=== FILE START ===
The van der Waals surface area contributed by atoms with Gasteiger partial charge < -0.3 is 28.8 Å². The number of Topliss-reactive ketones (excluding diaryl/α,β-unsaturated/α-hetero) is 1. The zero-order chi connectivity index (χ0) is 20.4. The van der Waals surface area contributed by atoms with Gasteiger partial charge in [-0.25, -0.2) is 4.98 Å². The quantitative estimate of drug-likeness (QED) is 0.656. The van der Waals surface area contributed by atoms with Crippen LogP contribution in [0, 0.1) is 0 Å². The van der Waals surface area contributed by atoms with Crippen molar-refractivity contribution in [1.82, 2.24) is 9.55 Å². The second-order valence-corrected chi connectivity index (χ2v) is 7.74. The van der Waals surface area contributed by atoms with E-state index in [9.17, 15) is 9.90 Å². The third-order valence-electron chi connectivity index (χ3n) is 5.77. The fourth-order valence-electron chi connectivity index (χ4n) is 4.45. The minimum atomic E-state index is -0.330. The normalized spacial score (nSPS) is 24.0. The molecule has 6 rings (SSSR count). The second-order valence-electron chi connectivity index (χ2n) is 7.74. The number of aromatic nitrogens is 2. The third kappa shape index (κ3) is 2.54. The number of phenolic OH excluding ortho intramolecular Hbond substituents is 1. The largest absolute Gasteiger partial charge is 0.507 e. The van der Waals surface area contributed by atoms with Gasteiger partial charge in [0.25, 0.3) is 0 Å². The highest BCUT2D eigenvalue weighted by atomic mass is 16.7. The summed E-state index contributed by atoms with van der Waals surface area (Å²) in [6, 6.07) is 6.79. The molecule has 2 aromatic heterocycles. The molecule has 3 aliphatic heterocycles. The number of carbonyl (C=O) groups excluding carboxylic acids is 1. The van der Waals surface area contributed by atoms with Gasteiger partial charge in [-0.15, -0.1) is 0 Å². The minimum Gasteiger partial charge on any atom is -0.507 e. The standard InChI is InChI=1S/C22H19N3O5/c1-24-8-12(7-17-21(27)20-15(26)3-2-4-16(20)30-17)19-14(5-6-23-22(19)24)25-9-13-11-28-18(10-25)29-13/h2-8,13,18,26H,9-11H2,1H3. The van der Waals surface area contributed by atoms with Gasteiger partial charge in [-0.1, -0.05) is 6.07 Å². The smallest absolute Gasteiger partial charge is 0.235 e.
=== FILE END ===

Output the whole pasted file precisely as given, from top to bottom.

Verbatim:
The van der Waals surface area contributed by atoms with Gasteiger partial charge < -0.3 is 28.8 Å². The number of Topliss-reactive ketones (excluding diaryl/α,β-unsaturated/α-hetero) is 1. The zero-order chi connectivity index (χ0) is 20.4. The van der Waals surface area contributed by atoms with Gasteiger partial charge in [-0.25, -0.2) is 4.98 Å². The quantitative estimate of drug-likeness (QED) is 0.656. The van der Waals surface area contributed by atoms with Crippen LogP contribution in [0, 0.1) is 0 Å². The van der Waals surface area contributed by atoms with Crippen molar-refractivity contribution in [1.82, 2.24) is 9.55 Å². The second-order valence-corrected chi connectivity index (χ2v) is 7.74. The van der Waals surface area contributed by atoms with E-state index in [9.17, 15) is 9.90 Å². The third-order valence-electron chi connectivity index (χ3n) is 5.77. The fourth-order valence-electron chi connectivity index (χ4n) is 4.45. The minimum atomic E-state index is -0.330. The normalized spacial score (nSPS) is 24.0. The molecule has 6 rings (SSSR count). The second-order valence-electron chi connectivity index (χ2n) is 7.74. The number of aromatic nitrogens is 2. The third kappa shape index (κ3) is 2.54. The number of phenolic OH excluding ortho intramolecular Hbond substituents is 1. The largest absolute Gasteiger partial charge is 0.507 e. The van der Waals surface area contributed by atoms with Gasteiger partial charge in [0.25, 0.3) is 0 Å². The highest BCUT2D eigenvalue weighted by atomic mass is 16.7. The summed E-state index contributed by atoms with van der Waals surface area (Å²) in [6, 6.07) is 6.79. The molecule has 2 aromatic heterocycles. The molecule has 3 aliphatic heterocycles. The number of carbonyl (C=O) groups excluding carboxylic acids is 1. The van der Waals surface area contributed by atoms with Gasteiger partial charge in [-0.15, -0.1) is 0 Å². The minimum Gasteiger partial charge on any atom is -0.507 e. The standard InChI is InChI=1S/C22H19N3O5/c1-24-8-12(7-17-21(27)20-15(26)3-2-4-16(20)30-17)19-14(5-6-23-22(19)24)25-9-13-11-28-18(10-25)29-13/h2-8,13,18,26H,9-11H2,1H3. The van der Waals surface area contributed by atoms with Gasteiger partial charge in [-0.1, -0.05) is 6.07 Å². The smallest absolute Gasteiger partial charge is 0.235 e.